Thread: Why can a string be assigned to a 'char' pointer?

  1. #1
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    Why can a string be assigned to a 'char' pointer?

    I was making a program that asked the user for a number and printed the number of points the user typed, but changing the grammatical number of the noun. For example: if I type "1", the program should print "1 point." and if I type "3" the program should print "3 points.".
    The first thing I thought was to assign the different values inside the if statement:
    Code:
    #include <stdio.h>
    #include <string.h>
    
    int main(void) {
        char noun[7];
        int points;
        printf("Type a number: ");
        scanf("%i", &points);
        if (points == 1) {
            strncpy(points, "point", 6);
        }
        else {
            strncpy(points, "points", 7);
        }
        printf("%i %s.\n", points, noun);
    }
    But this generates a "Segmentation fault" error, so I had an idea: declare two different strings and a pointer and assign their memory address inside the if statement:
    Code:
    #include <stdio.h>
    #include <string.h>
    
    int main(void) {
        char singular[6] = "point";
        char plural[7] = "points";
        char *noun;
        int points;
        printf("Type a number: ");
        scanf("%i", &points);
        if (points == 1) {
            noun = singular;
        }
        else {
            noun = plural;
        }
        printf("%i %s.\n", points, noun);
    }
    This worked flawlessly, but I decided to search on the Internet another possible solution and I found this one here: c - assign a string of variable length in conditional statement - Stack Overflow

    According to that answer, my code could be like this:
    Code:
    #include <stdio.h>
    #include <string.h>
    
    int main(void) {
        char *noun;
        int points;
        printf("Type a number: ");
        scanf("%i", &points);
        if (points == 1) {
            noun = "point";
        }
        else {
            noun = "points";
        }
        printf("%i %s.\n", points, noun);
    }
    And this also worked. Now, here's my question: why can I assign a char pointer a string? I thought pointers were assigned a memory address. If I understood correctly, I can assign a pointer an array because an array is actually a pointer to its first element. And as strings are actually also arrays, I can assign a string to a pointer. But I can't do the following:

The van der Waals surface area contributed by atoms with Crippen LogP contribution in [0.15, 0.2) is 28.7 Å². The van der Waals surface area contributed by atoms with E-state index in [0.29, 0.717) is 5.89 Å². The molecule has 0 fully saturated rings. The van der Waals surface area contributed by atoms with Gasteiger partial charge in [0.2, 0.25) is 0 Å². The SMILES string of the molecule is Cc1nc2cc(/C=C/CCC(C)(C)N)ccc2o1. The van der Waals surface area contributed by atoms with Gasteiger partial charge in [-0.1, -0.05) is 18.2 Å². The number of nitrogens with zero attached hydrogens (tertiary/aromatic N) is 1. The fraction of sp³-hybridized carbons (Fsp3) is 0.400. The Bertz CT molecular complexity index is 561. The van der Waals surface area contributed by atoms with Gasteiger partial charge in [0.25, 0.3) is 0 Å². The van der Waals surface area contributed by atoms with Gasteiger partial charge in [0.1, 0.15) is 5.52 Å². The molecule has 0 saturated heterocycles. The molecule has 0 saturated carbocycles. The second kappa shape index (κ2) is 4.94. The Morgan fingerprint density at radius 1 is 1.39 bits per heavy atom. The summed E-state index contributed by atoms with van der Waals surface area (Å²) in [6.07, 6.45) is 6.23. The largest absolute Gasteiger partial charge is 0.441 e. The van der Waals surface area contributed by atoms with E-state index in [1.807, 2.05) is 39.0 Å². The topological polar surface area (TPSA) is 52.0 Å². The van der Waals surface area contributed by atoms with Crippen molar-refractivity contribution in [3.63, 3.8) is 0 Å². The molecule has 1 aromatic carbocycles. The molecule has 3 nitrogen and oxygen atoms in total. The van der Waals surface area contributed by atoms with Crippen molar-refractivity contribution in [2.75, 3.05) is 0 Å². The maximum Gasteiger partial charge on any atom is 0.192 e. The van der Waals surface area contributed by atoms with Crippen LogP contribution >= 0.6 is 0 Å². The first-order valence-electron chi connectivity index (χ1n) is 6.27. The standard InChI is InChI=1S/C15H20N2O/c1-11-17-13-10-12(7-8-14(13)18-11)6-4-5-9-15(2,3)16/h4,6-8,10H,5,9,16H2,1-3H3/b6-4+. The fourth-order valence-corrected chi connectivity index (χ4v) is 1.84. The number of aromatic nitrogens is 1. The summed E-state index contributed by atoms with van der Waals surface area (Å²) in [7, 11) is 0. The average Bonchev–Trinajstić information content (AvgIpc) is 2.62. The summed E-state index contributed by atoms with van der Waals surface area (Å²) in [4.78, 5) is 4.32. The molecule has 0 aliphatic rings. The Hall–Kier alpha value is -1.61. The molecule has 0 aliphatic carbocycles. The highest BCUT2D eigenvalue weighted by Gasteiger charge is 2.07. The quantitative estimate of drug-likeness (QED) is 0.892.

Code:
    #include <stdio.h>
    
    int main(void) {
        int *numbers;
        numbers = {1, 2, 3, 4}; /* Wrong */
        for (int i = 0; i < 4; i++) {
            printf("%i\n", numbers[i]);
        }
    }
    Even using malloc() doesn't work:
    Code:
    #include <stdio.h>
    #include <stdlib.h>
    
    int main(void) {
        int *numbers = malloc(4 * sizeof(int)); /* Also wrong */
        numbers = {1, 2, 3, 4};
        for (int i = 0; i < 4; i++) {
            printf("%i\n", numbers[i]);
        }
        free(numbers);
    }
    It cannot be assigned without specifying the index. So why can I assign a string to a pointer without specifying its index/length and why can't I do the same with a number?
    I hope I've explained myself well, and thanks in advance.

  2. #2
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    In your very first example you try to copy a string into an integer ....
    In your other code snippets, you let a char- pointer point to an already existing array (of chars), that works.
    But in your last code-snippet your assign memory addresses to the 4 integer-pointers

    The following, correct code, might be of some help:
    Code:
    #include <stdio.h>
    #include <stdlib.h>
    
    int main()
    {
        int numbers[] = {1, 2, 3, 4};
        int i;
        int *nrs;
    
        for (i = 0; i < 4; i++)
            printf("%i\n", numbers[i]);